This work is hard. But for the United States to remain, as its founders intended, a "government of laws, and not of men," that work is indispensable.

Mississippi Coronavirus Cases

Data is updated nightly.

Cases: 313942

Reported Deaths: 7240
CountyCasesDeaths
DeSoto21580258
Hinds20330415
Harrison17879309
Rankin13594278
Jackson13429246
Madison10088217
Lee9970174
Jones8370163
Forrest7670152
Lauderdale7188241
Lowndes6387146
Lamar622486
Lafayette6184118
Washington5332133
Bolivar4801132
Oktibbeha462198
Panola4582106
Pearl River4506146
Marshall4435103
Warren4386121
Pontotoc420172
Monroe4107133
Union410076
Neshoba4030176
Lincoln3962110
Hancock378486
Leflore3493125
Sunflower335990
Tate333384
Pike3316105
Scott315773
Alcorn312768
Yazoo311469
Itawamba299777
Copiah296865
Coahoma295179
Simpson294988
Tippah288168
Prentiss279760
Adams278782
Marion269080
Leake267473
Wayne262641
Grenada261386
Covington258281
George247848
Newton246261
Winston227081
Tishomingo226667
Jasper221048
Attala214273
Chickasaw207757
Holmes188873
Clay185254
Stone182433
Tallahatchie178541
Clarke177980
Calhoun170532
Yalobusha164238
Smith162334
Walthall133945
Greene130533
Lawrence128524
Montgomery126742
Noxubee126734
Perry126338
Amite123042
Carroll121828
Webster114532
Jefferson Davis107033
Tunica105226
Claiborne102430
Benton99525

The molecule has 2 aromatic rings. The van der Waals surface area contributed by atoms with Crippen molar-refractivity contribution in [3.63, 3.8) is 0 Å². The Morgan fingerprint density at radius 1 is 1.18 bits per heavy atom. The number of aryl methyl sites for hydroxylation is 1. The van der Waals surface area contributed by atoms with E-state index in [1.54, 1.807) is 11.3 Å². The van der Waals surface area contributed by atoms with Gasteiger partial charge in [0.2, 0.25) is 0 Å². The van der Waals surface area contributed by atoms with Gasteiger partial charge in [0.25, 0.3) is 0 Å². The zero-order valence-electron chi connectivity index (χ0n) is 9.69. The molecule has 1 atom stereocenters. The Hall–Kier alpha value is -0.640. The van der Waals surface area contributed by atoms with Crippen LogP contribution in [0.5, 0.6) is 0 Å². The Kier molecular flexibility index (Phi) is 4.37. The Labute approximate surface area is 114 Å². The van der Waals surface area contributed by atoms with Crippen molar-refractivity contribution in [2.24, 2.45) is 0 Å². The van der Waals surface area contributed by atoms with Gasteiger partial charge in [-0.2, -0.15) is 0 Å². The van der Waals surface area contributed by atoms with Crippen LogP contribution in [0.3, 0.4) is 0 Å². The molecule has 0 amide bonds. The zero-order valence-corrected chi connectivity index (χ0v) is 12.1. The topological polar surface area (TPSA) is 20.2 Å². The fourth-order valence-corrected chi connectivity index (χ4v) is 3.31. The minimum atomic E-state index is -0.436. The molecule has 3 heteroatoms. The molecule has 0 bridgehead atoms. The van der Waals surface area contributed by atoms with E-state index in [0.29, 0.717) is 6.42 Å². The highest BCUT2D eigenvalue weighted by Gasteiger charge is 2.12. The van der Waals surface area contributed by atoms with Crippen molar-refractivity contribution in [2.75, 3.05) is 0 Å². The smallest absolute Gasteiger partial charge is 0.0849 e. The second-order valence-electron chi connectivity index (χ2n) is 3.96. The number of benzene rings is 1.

Humphreys96533
Kemper95728
Franklin83623
Quitman80716
Choctaw76318
Wilkinson67230
Jefferson65528
Sharkey50217
Issaquena1686
Unassigned00

Alabama Coronavirus Cases

Cases: 531404

Reported Deaths: 10985
CountyCasesDeaths
Jefferson765501522
Mobile41036805
Madison34789503
Tuscaloosa25788453
Montgomery24340589
Shelby23449249
Baldwin21154308
Lee15882171
Calhoun14511314
Morgan14306279
Etowah13843353
Marshall12232223
Houston10570281
Elmore10068205
Limestone9974151
Cullman9676194
St. Clair9661243
Lauderdale9427241
DeKalb8831186
Talladega8227176
Walker7241277
Autauga6926108
Jackson6814112
Blount6678137
Colbert6306134
Coffee5519119
Dale4838111
Russell441538
Chilton4296112
Franklin426082
Covington4129118
Tallapoosa4023152
Escambia393677
Chambers3573123
Dallas3551152
Clarke351161
Marion3122101
Pike310977
Lawrence300398
Winston274473
Bibb260964
Geneva250477
Marengo249564
Pickens234461
Barbour231057
Hale223077
Butler216069
Fayette212562
Henry188844
Cherokee185245
Randolph180542
Monroe177540
Washington167339
Macon159650
Clay156756
Crenshaw152557
Cleburne148941
Lamar142535
Lowndes138853
Wilcox127130
Bullock122841
Conecuh110529
Perry107726
Coosa107628
Sumter104732
Greene92534
Choctaw60724